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5. Elements of the Nature Assumed

1. The human body of Christ is a true human body, notmerely an apparent body. The Son of God assumed true human nature,and to this nature a real body belongs. If the body of Christ weremerely an apparent body, there would have been something fictitiousin the work of redemption. For if Christ had not a real body, hecould not really have died.

2. Christ's body, like every true human body, wascomposed of real flesh, bones, tissue, etc. It was not made of someincorruptible matter different from the structure of other humanbodies.

3. And the Son of God becoming incarnate also assumed atrue human soul. Without such a soul there is no human nature, andGod assumed human nature,

4. To assume a human soul is to assume the faculties orpowers of that soul. Hence, God in becoming man assumed a humanintellect and a human will.

"It is not God's will that we should abound in spiritual delights, but that in all things we should submit to his holy will."
Blessed Henry Suso

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"Shun too great a desire for knowledge, for in it there is much fretting and delusion. Intellectuals like to appear learned and to be called wise. Yet there are many things the knowledge of which does little or no good to the soul, and he who concerns himself about other things than those which lead to salvation is very unwise. "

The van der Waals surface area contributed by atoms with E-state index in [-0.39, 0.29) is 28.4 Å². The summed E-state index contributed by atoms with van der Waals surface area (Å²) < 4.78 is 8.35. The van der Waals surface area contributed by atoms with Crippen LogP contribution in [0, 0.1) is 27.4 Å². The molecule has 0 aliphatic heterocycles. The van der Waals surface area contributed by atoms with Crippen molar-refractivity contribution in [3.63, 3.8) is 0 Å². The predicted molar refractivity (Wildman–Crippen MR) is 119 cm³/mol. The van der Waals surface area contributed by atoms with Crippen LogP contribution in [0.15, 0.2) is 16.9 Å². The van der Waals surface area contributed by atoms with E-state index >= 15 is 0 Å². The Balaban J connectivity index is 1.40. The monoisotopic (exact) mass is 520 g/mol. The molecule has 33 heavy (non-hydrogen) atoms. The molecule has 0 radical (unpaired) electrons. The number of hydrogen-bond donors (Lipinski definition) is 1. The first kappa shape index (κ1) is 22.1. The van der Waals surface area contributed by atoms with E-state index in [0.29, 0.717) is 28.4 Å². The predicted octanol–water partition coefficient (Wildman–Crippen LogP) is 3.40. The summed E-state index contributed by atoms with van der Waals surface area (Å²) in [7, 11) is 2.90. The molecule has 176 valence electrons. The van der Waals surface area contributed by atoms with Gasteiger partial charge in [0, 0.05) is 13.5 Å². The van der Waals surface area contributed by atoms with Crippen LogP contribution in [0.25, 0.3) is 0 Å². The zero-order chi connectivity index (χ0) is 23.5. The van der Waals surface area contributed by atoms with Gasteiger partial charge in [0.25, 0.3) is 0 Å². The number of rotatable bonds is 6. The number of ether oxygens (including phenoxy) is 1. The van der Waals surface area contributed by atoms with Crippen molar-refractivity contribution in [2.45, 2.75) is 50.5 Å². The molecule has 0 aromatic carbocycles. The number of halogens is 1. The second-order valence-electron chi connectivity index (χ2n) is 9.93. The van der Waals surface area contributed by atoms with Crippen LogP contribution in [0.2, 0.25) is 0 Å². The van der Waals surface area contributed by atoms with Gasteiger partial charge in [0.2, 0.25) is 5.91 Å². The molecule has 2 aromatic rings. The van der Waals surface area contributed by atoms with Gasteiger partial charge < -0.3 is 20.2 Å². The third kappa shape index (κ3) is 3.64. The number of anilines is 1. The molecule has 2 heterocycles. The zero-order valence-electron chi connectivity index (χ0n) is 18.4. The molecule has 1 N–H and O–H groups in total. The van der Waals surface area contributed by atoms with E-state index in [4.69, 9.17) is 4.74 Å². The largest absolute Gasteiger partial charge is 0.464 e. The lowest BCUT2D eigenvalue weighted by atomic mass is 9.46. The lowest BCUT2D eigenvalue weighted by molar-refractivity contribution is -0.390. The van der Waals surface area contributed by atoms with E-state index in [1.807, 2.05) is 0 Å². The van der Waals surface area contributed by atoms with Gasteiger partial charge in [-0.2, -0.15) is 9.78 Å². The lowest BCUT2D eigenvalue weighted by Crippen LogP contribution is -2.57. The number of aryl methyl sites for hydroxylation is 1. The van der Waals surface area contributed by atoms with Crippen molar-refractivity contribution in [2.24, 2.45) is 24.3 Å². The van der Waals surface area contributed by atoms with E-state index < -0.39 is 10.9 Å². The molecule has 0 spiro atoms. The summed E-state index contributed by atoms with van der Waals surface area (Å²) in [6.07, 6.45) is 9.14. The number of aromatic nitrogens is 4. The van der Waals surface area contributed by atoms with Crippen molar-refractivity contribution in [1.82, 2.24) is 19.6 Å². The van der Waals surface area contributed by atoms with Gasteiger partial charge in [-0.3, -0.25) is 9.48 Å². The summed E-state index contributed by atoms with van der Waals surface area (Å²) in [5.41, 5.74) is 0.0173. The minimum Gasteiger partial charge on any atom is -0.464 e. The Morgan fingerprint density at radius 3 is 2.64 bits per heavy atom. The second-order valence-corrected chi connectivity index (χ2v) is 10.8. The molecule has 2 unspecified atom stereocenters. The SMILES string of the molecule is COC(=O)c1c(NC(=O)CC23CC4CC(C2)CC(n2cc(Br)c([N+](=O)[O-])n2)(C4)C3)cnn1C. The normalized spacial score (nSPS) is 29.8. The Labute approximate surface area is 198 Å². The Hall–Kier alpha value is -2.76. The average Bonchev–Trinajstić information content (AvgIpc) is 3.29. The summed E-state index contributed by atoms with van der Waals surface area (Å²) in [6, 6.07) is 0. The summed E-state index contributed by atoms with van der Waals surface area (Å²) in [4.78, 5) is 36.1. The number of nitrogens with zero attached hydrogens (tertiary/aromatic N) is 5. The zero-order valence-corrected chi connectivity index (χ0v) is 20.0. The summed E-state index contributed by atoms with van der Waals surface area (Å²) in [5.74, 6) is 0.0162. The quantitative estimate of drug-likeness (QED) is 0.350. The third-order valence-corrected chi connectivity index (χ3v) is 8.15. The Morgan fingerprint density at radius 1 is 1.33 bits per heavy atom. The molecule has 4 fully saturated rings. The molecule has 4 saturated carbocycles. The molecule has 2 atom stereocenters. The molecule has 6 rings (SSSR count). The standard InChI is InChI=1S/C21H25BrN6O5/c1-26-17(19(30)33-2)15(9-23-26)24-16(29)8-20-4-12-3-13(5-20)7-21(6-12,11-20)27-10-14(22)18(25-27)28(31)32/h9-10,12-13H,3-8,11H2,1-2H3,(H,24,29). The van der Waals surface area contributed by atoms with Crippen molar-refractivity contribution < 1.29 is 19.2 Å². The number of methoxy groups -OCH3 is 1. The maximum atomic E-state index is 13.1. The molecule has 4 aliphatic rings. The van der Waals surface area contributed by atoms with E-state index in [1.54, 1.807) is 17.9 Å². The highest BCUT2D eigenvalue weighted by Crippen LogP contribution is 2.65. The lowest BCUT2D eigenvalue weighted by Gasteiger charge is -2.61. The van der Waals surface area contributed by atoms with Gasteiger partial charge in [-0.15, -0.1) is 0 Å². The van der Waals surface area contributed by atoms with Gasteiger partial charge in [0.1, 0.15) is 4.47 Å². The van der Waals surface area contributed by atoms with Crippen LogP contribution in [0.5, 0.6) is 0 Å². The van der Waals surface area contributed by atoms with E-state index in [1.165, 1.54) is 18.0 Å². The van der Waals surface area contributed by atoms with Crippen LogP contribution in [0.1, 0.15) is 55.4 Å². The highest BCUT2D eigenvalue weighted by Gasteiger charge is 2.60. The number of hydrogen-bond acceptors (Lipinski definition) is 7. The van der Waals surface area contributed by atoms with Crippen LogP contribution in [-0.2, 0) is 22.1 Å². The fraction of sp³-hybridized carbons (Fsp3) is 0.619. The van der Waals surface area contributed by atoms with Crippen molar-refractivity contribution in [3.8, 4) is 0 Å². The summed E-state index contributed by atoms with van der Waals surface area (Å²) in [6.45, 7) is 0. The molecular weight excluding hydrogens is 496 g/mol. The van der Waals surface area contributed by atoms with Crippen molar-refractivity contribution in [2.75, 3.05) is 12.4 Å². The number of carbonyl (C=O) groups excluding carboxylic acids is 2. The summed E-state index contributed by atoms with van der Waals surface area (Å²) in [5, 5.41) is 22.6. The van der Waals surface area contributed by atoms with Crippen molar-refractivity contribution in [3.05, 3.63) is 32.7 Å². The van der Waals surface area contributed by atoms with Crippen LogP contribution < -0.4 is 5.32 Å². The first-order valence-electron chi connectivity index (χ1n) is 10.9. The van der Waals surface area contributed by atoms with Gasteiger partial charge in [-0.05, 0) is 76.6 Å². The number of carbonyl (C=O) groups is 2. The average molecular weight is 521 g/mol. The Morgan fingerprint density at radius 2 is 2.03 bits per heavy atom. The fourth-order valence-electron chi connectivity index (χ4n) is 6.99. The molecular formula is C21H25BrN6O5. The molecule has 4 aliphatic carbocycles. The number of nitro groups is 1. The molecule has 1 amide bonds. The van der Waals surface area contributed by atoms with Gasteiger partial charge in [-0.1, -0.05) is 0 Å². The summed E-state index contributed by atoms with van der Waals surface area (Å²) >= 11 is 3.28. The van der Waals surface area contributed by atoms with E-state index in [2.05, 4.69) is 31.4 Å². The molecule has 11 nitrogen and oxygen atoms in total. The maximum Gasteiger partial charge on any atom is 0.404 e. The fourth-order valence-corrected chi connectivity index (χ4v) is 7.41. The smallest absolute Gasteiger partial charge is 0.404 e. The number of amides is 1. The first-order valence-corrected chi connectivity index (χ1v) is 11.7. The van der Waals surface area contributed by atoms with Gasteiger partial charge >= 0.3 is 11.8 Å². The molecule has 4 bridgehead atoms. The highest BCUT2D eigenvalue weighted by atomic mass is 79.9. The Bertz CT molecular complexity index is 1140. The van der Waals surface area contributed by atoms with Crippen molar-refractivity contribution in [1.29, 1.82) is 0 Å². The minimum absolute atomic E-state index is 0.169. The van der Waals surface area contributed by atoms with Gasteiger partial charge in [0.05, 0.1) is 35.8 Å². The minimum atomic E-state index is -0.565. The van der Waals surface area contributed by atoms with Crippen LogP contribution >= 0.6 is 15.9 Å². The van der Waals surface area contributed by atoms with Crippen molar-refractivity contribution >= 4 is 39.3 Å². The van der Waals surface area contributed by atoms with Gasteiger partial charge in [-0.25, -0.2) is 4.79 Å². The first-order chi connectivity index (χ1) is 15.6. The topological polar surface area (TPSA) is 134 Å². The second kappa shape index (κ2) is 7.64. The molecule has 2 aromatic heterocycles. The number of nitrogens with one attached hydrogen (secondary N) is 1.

Thomas á Kempis

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"The essence of perfection is to embrace the will of God in all things, prosperous or adverse. In prosperity, even sinners find it easy to unite themselves to the divine will; but it takes saints to unite themselves to God's will when things go wrong and are painful to self-love. Our conduct in such instances is the measure of our love of God."
St Alphonsus de Liguori

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